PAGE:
letting my planning for the week ahead
drain from the weekend’s restful reservoir
the freshness, verve, and life it held before.
I chose a solid thing – hard-edged, *brick shaped,
and fed my soul on duty, scrubbed and scraped –
exchanged the weekend vibe for day-to-day,
set my own snare, and foiled my own escape!
Dull Jackie chose to work when she should play.


Dizains always involve some finessing for me – I forever think I have the pattern cold, and then when I read back, realize I’ve gotten something (usually several somethings) out of order. And then I do that deep breath/eye roll thing and start over. It’s all about patience with the process! I loved the idea of work/duty/responsibility as something pedestrian and brick-shaped, so borrowed that phrase from Barbara Kingsolver’s “How to Drink Water When There Is Wine,” a poem which Tricia shared with the poetry group last week.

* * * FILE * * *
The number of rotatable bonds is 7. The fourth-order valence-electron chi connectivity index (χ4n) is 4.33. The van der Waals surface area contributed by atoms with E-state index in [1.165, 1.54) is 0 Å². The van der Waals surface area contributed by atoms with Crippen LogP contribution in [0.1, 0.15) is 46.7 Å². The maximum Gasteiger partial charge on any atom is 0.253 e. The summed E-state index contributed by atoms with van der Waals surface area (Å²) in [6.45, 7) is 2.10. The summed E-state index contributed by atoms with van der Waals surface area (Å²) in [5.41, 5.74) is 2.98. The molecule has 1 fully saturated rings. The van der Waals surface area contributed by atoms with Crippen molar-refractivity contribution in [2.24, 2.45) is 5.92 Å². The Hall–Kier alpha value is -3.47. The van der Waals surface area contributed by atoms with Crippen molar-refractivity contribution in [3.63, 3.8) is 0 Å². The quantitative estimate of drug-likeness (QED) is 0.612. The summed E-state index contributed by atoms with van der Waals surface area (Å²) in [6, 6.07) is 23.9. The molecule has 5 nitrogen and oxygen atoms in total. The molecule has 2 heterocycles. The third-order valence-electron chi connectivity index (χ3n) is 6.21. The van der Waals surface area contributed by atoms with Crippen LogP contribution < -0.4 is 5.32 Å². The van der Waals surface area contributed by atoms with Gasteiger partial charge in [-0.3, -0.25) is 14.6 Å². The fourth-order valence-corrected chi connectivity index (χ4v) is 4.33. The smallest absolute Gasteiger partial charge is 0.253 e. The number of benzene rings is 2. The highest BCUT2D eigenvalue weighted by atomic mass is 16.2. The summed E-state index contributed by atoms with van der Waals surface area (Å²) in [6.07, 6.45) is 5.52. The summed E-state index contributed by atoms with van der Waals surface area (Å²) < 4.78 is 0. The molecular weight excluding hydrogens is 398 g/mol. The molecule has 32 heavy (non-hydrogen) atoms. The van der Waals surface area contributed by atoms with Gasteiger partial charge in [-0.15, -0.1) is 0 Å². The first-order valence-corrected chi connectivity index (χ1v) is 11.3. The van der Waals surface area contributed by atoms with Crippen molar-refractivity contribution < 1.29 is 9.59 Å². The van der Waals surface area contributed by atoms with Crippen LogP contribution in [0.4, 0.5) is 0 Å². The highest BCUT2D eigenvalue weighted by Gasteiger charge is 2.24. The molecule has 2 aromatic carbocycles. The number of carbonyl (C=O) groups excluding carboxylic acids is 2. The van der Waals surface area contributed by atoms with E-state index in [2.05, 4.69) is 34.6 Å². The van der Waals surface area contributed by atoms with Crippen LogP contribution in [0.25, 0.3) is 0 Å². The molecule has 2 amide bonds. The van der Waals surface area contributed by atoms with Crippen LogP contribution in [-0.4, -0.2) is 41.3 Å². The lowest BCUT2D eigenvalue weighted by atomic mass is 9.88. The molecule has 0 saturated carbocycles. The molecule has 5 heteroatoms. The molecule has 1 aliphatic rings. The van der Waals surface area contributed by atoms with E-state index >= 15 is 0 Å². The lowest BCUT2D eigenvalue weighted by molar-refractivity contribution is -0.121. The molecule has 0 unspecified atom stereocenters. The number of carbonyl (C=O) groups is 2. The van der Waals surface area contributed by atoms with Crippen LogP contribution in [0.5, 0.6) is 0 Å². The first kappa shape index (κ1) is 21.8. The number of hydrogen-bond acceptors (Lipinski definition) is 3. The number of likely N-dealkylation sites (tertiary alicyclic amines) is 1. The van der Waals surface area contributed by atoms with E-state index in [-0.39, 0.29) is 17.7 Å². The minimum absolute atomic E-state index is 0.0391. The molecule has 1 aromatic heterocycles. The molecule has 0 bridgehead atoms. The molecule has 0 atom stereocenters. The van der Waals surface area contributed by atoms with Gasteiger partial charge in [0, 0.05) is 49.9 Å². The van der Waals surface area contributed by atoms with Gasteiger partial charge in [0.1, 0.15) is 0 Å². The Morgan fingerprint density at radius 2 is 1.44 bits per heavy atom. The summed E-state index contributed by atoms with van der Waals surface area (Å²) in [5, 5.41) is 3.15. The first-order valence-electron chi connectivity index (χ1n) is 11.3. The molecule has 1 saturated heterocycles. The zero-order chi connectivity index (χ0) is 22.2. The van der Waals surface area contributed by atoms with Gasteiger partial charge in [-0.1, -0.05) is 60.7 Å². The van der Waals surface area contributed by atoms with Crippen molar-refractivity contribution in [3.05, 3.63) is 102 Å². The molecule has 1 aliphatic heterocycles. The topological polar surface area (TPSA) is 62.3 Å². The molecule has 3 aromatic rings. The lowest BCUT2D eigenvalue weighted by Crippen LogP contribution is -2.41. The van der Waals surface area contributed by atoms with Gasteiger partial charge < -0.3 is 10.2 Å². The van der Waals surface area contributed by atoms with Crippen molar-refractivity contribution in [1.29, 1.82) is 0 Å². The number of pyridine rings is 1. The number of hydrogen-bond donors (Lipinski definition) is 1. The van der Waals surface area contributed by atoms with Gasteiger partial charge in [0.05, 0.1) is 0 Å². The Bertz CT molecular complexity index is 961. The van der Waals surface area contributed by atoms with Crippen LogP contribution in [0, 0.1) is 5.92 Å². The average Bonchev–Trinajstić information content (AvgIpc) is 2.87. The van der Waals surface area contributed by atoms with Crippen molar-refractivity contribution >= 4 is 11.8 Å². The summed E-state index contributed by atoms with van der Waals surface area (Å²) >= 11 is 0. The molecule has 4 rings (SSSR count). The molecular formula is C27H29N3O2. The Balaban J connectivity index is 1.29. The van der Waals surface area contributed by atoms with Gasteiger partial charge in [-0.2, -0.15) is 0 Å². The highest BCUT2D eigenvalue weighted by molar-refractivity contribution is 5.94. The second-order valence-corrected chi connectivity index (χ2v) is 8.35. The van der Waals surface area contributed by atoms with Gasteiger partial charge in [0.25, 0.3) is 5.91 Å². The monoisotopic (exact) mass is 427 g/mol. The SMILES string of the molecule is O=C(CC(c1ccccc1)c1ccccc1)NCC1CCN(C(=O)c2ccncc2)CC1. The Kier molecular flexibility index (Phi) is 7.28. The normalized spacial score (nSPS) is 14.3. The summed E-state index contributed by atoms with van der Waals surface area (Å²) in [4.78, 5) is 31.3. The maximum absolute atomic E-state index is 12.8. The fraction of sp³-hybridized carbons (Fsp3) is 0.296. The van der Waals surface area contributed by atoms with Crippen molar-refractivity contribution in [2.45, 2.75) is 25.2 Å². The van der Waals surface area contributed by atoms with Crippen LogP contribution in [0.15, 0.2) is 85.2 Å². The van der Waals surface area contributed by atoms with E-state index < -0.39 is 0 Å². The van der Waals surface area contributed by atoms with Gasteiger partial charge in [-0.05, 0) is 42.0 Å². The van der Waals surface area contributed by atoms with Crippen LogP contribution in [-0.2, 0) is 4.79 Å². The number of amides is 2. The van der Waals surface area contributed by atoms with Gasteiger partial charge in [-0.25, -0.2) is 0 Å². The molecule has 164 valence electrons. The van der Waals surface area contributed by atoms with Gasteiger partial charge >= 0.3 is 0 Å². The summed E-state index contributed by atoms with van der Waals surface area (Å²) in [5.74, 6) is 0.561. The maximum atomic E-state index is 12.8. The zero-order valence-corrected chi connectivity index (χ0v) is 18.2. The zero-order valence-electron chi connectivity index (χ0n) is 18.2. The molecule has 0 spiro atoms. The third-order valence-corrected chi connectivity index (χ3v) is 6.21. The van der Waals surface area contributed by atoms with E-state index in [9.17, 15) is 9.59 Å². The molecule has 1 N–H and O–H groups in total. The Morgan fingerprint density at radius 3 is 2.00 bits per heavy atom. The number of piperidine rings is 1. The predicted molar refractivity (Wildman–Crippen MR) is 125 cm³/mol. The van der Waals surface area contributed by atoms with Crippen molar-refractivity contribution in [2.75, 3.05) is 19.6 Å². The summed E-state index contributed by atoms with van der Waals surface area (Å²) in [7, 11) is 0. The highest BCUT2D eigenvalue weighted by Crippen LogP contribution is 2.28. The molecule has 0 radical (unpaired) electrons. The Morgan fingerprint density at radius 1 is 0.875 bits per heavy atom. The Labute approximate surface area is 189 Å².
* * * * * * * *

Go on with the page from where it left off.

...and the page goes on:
My Poetry Peeps have doubtless produced less dispiriting dizains than mine! Please do check out Tricia’s here. This one is Laura’s, and Kelly’s is here. Here’s Liz’s and you’ll find Sara’s poem here, and Michelle Kogan’s is here. More Poetry Peeps will check in throughout the day, so stay tuned.


Art by Marc Johns.

More poetry? Yep: Poetry Friday is gloriously blooming today at Susan Bruck’s Soul Blossom Living, where she’s doing a round-up of who is doing what next month for National Poetry Month. I’m going to try for a poem-a-day, but we’ll see where that lands. For now, here’s to sitting down with a book, or grabbing a jacket and finding some tadpole puddles, and ignoring those cobwebs for one more day. Happy Weekend.

{poetry peeps will spin you right round, baby}